Makar Sankranti: This is the festival of the Sun God. According to the Hindu calendar Makar Sankranthi marks the end of an inauspicious period which starts from mid December. It also signifies the end of winter and the start of the new harvest season. In many parts of India, this festival is celebrated by flying kites. Unlike most Hindu festivals that are based on the Lunar calendar, this festival follows a solar calendar. Hence it is always celebrated on the 14th of January. Because of the earth’s axis, the date of this festival changes every 80 years.
Vasant Panchami and Saraswati Puja: This festival celebrates the start of spring. It is also a day to honor Goddess Saraswati who is the Hindu goddess of knowledge, wisdom, music and art. Goddess Saraswati has 4 hands that represent Intellect, Mind, Ego and Alertness. With two hands she plays the Veena (a sitar like instrument). In her third hand she holds a lotus which symbolizes knowledge and with her fourth hand she holds sacred scriptures.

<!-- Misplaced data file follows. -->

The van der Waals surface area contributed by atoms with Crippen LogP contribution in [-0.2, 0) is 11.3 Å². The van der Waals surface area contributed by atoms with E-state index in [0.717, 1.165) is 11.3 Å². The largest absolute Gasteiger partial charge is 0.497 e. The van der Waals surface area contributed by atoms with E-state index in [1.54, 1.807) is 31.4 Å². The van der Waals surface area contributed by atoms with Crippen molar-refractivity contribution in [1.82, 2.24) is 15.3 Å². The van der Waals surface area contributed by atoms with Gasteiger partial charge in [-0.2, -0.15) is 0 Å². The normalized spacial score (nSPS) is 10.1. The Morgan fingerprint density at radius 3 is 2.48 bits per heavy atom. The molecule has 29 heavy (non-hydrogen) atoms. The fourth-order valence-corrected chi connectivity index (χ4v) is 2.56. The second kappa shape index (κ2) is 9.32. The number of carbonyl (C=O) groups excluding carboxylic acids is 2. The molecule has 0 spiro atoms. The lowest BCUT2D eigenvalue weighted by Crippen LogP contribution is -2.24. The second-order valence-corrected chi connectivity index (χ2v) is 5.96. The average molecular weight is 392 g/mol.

Maha Shivaratri: There are many tales about why Maha Shivaratri is celebrated. One popular tale is that according to legend, Goddess Parvati had asked Lord Shiva which was his favorite ritual, to which Lord Shiva replied that the thirteenth new moon night in the month of Maagha is his favorite day. Every since, that day is celebrated in honor of Lord Shiva. His devotees fast all day and keep a night long vigil. The Shiva Linga is washed with milk, honey, water and bael leaves. This signifies the purification of the soul.
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